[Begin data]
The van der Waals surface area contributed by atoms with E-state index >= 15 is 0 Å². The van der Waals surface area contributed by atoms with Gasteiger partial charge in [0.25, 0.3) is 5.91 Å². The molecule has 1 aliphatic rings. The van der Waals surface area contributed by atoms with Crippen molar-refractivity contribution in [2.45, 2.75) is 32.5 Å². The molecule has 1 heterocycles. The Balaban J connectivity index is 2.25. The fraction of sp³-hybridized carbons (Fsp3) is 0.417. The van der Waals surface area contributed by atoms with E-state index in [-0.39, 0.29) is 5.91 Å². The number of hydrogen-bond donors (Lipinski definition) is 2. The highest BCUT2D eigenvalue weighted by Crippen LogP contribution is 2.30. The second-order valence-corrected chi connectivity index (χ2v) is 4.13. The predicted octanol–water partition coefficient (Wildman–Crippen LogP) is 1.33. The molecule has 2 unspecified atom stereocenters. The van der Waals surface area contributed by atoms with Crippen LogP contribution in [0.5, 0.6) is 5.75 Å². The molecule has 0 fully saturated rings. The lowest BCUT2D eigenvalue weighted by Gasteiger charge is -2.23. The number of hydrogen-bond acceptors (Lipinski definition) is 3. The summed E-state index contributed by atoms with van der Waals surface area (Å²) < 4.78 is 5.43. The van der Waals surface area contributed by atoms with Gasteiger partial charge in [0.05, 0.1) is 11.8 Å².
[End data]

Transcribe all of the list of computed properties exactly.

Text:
The van der Waals surface area contributed by atoms with E-state index >= 15 is 0 Å². The van der Waals surface area contributed by atoms with Gasteiger partial charge in [0.25, 0.3) is 5.91 Å². The molecule has 1 aliphatic rings. The van der Waals surface area contributed by atoms with Crippen molar-refractivity contribution in [2.45, 2.75) is 32.5 Å². The molecule has 1 heterocycles. The Balaban J connectivity index is 2.25. The fraction of sp³-hybridized carbons (Fsp3) is 0.417. The van der Waals surface area contributed by atoms with E-state index in [-0.39, 0.29) is 5.91 Å². The number of hydrogen-bond donors (Lipinski definition) is 2. The highest BCUT2D eigenvalue weighted by Crippen LogP contribution is 2.30. The second-order valence-corrected chi connectivity index (χ2v) is 4.13. The predicted octanol–water partition coefficient (Wildman–Crippen LogP) is 1.33. The molecule has 2 unspecified atom stereocenters. The van der Waals surface area contributed by atoms with Crippen LogP contribution in [0.5, 0.6) is 5.75 Å². The molecule has 0 fully saturated rings. The lowest BCUT2D eigenvalue weighted by Gasteiger charge is -2.23. The number of hydrogen-bond acceptors (Lipinski definition) is 3. The summed E-state index contributed by atoms with van der Waals surface area (Å²) < 4.78 is 5.43. The van der Waals surface area contributed by atoms with Gasteiger partial charge in [0.05, 0.1) is 11.8 Å².